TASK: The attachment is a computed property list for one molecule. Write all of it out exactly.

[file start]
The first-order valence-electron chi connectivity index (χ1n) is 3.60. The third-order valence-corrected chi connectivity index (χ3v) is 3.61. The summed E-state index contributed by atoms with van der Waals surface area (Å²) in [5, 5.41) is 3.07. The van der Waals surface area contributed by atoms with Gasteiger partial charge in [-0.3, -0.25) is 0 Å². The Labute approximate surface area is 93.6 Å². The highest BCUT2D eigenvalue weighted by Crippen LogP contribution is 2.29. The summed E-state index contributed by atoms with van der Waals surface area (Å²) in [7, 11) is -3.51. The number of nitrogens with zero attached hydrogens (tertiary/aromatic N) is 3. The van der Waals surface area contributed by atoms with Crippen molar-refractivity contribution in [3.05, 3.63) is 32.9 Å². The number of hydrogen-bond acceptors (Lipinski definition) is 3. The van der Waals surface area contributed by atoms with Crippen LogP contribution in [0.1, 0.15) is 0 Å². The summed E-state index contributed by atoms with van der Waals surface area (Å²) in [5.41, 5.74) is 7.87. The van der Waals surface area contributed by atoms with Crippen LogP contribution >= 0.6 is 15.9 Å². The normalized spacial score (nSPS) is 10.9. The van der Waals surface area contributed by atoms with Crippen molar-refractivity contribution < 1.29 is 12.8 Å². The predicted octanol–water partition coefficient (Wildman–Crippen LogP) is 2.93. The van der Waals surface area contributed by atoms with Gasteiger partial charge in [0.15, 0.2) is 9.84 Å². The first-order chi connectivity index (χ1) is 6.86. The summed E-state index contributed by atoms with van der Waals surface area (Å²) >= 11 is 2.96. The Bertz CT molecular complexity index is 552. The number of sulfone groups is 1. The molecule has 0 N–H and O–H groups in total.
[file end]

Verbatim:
The first-order valence-electron chi connectivity index (χ1n) is 3.60. The third-order valence-corrected chi connectivity index (χ3v) is 3.61. The summed E-state index contributed by atoms with van der Waals surface area (Å²) in [5, 5.41) is 3.07. The van der Waals surface area contributed by atoms with Gasteiger partial charge in [-0.3, -0.25) is 0 Å². The Labute approximate surface area is 93.6 Å². The highest BCUT2D eigenvalue weighted by Crippen LogP contribution is 2.29. The summed E-state index contributed by atoms with van der Waals surface area (Å²) in [7, 11) is -3.51. The number of nitrogens with zero attached hydrogens (tertiary/aromatic N) is 3. The van der Waals surface area contributed by atoms with Crippen molar-refractivity contribution in [3.05, 3.63) is 32.9 Å². The number of hydrogen-bond acceptors (Lipinski definition) is 3. The van der Waals surface area contributed by atoms with Crippen LogP contribution in [0.1, 0.15) is 0 Å². The summed E-state index contributed by atoms with van der Waals surface area (Å²) in [5.41, 5.74) is 7.87. The van der Waals surface area contributed by atoms with Crippen LogP contribution >= 0.6 is 15.9 Å². The normalized spacial score (nSPS) is 10.9. The van der Waals surface area contributed by atoms with Crippen molar-refractivity contribution < 1.29 is 12.8 Å². The predicted octanol–water partition coefficient (Wildman–Crippen LogP) is 2.93. The van der Waals surface area contributed by atoms with Gasteiger partial charge in [0.15, 0.2) is 9.84 Å². The first-order chi connectivity index (χ1) is 6.86. The summed E-state index contributed by atoms with van der Waals surface area (Å²) >= 11 is 2.96. The Bertz CT molecular complexity index is 552. The number of sulfone groups is 1. The molecule has 0 N–H and O–H groups in total.